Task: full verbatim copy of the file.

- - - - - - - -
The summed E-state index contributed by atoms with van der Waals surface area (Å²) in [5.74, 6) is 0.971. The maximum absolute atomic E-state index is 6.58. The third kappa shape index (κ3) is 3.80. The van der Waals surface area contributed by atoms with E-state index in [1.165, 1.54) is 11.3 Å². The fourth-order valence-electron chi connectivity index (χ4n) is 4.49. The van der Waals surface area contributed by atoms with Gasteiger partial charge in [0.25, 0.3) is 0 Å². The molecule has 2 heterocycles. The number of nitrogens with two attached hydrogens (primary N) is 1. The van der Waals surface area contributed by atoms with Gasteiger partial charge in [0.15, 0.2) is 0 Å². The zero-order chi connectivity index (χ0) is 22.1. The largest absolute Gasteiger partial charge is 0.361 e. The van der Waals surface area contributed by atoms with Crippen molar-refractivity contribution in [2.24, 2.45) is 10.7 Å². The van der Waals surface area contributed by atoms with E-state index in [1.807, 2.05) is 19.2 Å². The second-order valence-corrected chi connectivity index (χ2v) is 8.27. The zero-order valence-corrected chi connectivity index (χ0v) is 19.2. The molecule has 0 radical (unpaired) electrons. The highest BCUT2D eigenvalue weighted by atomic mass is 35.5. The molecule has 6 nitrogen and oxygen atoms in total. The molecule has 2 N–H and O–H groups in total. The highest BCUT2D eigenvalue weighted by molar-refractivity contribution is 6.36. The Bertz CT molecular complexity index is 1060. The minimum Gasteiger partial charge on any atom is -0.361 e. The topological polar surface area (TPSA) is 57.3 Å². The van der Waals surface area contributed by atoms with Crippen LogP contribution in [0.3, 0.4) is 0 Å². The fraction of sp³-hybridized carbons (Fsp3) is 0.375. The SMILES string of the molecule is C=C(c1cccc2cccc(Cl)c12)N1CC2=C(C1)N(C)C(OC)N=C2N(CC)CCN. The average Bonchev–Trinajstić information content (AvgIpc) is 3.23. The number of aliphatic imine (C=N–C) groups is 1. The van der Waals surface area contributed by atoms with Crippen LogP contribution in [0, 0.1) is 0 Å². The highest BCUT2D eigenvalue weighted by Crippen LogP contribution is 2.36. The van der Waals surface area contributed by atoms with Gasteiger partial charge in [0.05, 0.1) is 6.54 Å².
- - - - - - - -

The summed E-state index contributed by atoms with van der Waals surface area (Å²) in [5.74, 6) is 0.971. The maximum absolute atomic E-state index is 6.58. The third kappa shape index (κ3) is 3.80. The van der Waals surface area contributed by atoms with E-state index in [1.165, 1.54) is 11.3 Å². The fourth-order valence-electron chi connectivity index (χ4n) is 4.49. The van der Waals surface area contributed by atoms with Gasteiger partial charge in [0.25, 0.3) is 0 Å². The molecule has 2 heterocycles. The number of nitrogens with two attached hydrogens (primary N) is 1. The van der Waals surface area contributed by atoms with Gasteiger partial charge in [0.15, 0.2) is 0 Å². The zero-order chi connectivity index (χ0) is 22.1. The largest absolute Gasteiger partial charge is 0.361 e. The van der Waals surface area contributed by atoms with Crippen molar-refractivity contribution in [2.24, 2.45) is 10.7 Å². The van der Waals surface area contributed by atoms with E-state index in [1.807, 2.05) is 19.2 Å². The second-order valence-corrected chi connectivity index (χ2v) is 8.27. The zero-order valence-corrected chi connectivity index (χ0v) is 19.2. The molecule has 0 radical (unpaired) electrons. The highest BCUT2D eigenvalue weighted by atomic mass is 35.5. The molecule has 6 nitrogen and oxygen atoms in total. The molecule has 2 N–H and O–H groups in total. The highest BCUT2D eigenvalue weighted by molar-refractivity contribution is 6.36. The Bertz CT molecular complexity index is 1060. The minimum Gasteiger partial charge on any atom is -0.361 e. The topological polar surface area (TPSA) is 57.3 Å². The van der Waals surface area contributed by atoms with Crippen LogP contribution in [0.3, 0.4) is 0 Å². The fraction of sp³-hybridized carbons (Fsp3) is 0.375. The SMILES string of the molecule is C=C(c1cccc2cccc(Cl)c12)N1CC2=C(C1)N(C)C(OC)N=C2N(CC)CCN. The average Bonchev–Trinajstić information content (AvgIpc) is 3.23. The number of aliphatic imine (C=N–C) groups is 1. The van der Waals surface area contributed by atoms with Crippen LogP contribution in [0, 0.1) is 0 Å². The highest BCUT2D eigenvalue weighted by Crippen LogP contribution is 2.36. The van der Waals surface area contributed by atoms with Gasteiger partial charge in [0.05, 0.1) is 6.54 Å².